BLOG*October 27, 2010

Photos by Spalenka

Street Artists make a living selling directly to the public. (part 2)

The concept of creating income doing what you really love is difficult for most people to comprehend. We were not brought up to think that way. Generally we passed from elementary school through high school and college with the idea firmly planted in our heads that we were preparing ourselves to get a job. Aptitude and skill set were the criteria that determined what job you would fit into. Entrepreneurial possibilities were not considered.

If you were an artist you had generally four choices:
1. Gallery Worlds: Commercial to blue chip, take your pick. This usually entailed earning a masters degree so you could teach to compensate for the sparse income made as a fine artist.
2. Commercial Art: Included graphic/industrial designers, film makers, architects, photographers, illustrators (publishing, advertising), concept designers (film, and now games).
3. Become a starving artist.
4. Make your art a hobby.

I have been an industry artist in publishing and film for many years. It was only through showcasing my art for 20 years at the San Diego Comic Convention that I came to the realization that it’s possible to make a living outside the corporate model. The internet opened new possibilities of promotion, but connecting one on one with your fans, patrons, and collectors changed everything. The growth of the handmade movement attests to this shift.

Street artists have been doing this forever! Their marketing techniques could be more savvy, but they have talent, passion, goals, and make a living doing what they love.

Ron Jones

Ron Jones went to Parsons. He has been selling on the street for years. His work was very linear and graphic, almost graffiti like but with a sophisticated finish. All painted on plywood. “I love your work, Ron. Can I see you online?” I asked. “Not yet. I have to get my website up,” he said. “I would really like to be in more galleries,” he added.

Ron gave me his business card. Upon closer inspection I realized this was an original drawing made with markers! Every card was a piece of art. He even had his working hours on the back of it, Mon thru Sun. I noticed that this promo was made over the note pad paper of another artist agent with his URL on it (showing through the black bar at the bottom of the promo). “Are you represented by this agent?” I asked. “No. I just used that paper to make the card. I recycle paper all the time.” Ron looked more closely at the printed words showing through his black marker.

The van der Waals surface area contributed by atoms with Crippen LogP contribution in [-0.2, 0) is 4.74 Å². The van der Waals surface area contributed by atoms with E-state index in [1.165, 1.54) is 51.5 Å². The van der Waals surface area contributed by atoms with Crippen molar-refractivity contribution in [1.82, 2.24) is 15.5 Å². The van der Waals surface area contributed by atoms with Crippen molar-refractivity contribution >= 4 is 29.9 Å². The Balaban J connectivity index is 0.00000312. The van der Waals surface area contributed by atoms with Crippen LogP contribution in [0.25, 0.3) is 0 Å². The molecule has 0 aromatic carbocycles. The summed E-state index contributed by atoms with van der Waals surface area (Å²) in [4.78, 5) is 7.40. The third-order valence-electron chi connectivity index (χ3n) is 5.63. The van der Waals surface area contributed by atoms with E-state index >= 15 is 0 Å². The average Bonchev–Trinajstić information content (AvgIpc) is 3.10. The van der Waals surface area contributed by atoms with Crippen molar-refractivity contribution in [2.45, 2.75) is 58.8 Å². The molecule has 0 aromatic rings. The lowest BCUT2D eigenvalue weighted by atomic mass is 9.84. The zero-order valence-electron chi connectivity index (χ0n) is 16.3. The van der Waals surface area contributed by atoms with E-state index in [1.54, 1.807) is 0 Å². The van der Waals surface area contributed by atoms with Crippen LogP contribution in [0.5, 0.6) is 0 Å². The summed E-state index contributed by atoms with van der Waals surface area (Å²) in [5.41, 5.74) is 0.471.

“You are promoting your competition, Ron!” I exclaimed. “Damn,” he said, “You want me to cut that part off?” Ron is very talented and creating some very cool work. With a little more marketing refinement he could be expanding his art empire in a big way.

Rob Hann

Rob Hann has been a professional photographer for many years with clients such as Times Magazine, The Telegraph Magazine, Monocle, Carl*s Cars, Wired, Time Out, The Independent On Sunday Review, Q Magazine, Glamour, as well as all the record labels. Born in Salisbury, England he has lived here full time since 2003.

When commercial work dried up he took his art to the streets out of desperation. Now he says he actually enjoys his intimate gallery on Prince st. “You have some people who will roll their eyes when they walk by but most people are really nice and enjoy the work,” he smiled.

Rob Hann

Rob’s set up was very clean and presented with a designers touch. Prints were impeccably matted and protected under mylar sleeves. His promos were printed postcards. Everything reflected his sophistication as a professional. Even his chair fit in.